With no warning nor opportunity for preparation, on the evening on November 8th the PM of India enacted a plan, soon to be known as demonetization, which nullified 86% of the paper currency Indians depend on daily in their cash-based economy, where about 90% of transactions occur with cash. By canceling all of the 500 and 1000 rupee notes (roughly equivalent to $7.50 and $10 USD) and reprinting newly designed bills, the PM hoped to decrease the power of terrorist groups, which were heavily funded through counterfeit rupees, and to increase the use of banks accounts by the people of India. Though trade-ins of old money would be possible for the couple months that followed, restrictions and inaccessibility caused a panic for survival. Overnight the people treated these "old" notes as "dead money" and no longer could the people buy food or pay rent, etc. ATMs and banks were closed for days and even when they did open again the floods of frantic, yelling people made trading old money in for new money a multi-hour and rather dangerous event. After the time needed to reconfigure ATMs to hold and read the new bills, ATM lines stretched around blocks and money would run out long before most of the people in line would reach the front spot. Tension was high and people, including myself, were nervous.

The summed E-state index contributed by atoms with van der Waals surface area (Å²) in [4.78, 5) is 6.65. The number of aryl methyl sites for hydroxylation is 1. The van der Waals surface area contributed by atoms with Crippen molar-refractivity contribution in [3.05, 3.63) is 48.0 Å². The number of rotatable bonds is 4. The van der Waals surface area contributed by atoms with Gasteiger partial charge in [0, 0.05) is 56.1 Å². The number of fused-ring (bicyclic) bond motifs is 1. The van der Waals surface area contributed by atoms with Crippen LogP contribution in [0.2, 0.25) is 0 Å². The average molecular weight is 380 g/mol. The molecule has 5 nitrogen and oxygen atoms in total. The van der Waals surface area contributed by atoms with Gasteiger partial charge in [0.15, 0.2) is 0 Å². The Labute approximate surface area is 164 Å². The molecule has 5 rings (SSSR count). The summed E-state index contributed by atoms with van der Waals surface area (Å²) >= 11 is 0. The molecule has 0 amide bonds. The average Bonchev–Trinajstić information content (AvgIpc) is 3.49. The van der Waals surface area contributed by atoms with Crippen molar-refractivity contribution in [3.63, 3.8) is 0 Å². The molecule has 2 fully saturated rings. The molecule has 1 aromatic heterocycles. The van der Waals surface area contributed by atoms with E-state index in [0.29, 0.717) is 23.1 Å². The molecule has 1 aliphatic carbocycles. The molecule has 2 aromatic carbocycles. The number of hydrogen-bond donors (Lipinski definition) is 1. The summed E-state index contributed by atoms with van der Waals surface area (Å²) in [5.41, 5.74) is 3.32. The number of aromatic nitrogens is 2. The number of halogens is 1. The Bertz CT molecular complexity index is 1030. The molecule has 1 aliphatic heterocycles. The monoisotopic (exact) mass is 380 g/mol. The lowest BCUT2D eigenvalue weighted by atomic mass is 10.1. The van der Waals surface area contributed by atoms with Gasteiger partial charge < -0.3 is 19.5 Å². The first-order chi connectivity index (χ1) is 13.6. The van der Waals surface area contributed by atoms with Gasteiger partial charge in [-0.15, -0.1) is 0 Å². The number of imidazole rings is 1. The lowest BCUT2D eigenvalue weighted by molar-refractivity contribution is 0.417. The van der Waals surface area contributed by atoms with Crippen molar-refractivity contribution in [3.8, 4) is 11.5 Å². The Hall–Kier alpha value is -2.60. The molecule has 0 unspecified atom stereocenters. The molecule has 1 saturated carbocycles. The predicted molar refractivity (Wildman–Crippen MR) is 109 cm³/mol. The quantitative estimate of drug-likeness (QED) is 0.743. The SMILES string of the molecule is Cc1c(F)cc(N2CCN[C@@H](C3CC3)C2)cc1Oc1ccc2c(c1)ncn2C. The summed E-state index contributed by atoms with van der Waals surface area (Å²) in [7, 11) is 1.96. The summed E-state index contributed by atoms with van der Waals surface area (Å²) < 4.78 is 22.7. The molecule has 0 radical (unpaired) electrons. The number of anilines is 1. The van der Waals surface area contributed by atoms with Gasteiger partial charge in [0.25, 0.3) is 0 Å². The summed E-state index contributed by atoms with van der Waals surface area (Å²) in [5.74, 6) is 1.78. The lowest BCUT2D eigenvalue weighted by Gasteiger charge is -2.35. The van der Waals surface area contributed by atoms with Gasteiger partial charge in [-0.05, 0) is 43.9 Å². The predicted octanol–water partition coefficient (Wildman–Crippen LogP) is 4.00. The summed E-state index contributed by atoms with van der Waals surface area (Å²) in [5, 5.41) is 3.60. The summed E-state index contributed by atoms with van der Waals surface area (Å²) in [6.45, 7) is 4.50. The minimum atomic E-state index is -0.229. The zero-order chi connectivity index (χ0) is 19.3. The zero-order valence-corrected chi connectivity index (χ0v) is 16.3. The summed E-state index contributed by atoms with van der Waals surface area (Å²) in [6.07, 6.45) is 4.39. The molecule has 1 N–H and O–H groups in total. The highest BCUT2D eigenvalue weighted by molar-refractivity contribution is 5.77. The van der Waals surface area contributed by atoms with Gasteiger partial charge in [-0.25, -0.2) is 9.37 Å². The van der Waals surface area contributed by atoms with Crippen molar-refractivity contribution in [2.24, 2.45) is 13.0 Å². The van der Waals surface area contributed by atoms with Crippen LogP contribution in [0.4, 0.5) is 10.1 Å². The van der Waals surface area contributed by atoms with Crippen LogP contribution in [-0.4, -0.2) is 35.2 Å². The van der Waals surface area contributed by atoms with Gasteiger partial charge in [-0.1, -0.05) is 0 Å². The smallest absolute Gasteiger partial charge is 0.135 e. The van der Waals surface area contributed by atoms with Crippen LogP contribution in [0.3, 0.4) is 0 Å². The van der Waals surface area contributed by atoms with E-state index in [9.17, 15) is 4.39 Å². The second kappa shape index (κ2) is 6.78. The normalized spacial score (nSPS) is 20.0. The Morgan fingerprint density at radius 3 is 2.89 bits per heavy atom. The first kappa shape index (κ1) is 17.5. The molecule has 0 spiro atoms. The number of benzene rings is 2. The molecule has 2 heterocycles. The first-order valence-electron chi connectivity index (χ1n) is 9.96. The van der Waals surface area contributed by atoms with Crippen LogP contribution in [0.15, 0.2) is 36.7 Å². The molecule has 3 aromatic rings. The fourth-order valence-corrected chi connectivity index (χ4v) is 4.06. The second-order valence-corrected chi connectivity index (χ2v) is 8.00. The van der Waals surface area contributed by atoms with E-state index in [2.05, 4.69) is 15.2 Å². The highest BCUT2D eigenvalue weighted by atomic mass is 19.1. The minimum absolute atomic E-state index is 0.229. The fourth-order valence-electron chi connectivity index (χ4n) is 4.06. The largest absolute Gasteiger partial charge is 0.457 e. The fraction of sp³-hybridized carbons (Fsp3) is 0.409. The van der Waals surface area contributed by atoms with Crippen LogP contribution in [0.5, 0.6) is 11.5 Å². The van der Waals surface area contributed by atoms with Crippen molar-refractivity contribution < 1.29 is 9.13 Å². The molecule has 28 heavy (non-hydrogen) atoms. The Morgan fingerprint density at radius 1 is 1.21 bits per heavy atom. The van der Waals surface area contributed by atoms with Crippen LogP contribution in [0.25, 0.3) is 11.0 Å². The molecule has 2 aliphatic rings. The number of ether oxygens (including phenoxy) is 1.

But then India did what India does. "We're all in this together" became the mindset and hands started reaching out to help each other. Strangers on the street would help you search for someone that might be able to make change, men would let women go to the front of ATM lines to ensure extra safety for them, restaurant owners would allow you come back days later to pay for your meal if you didn't have the right money yet. ATM lines even became a bit like a party in some areas, camaraderie and friendships forming over the daily visits. This all goes to show the resiliency and love of the people of India.
The demonetization continued to cause many issues all the way through the day I left in late December. While the demonetization may have been necessary in the eyes of the PM, in my opinion the the planning and execution was inconsiderate of the needs of the common people.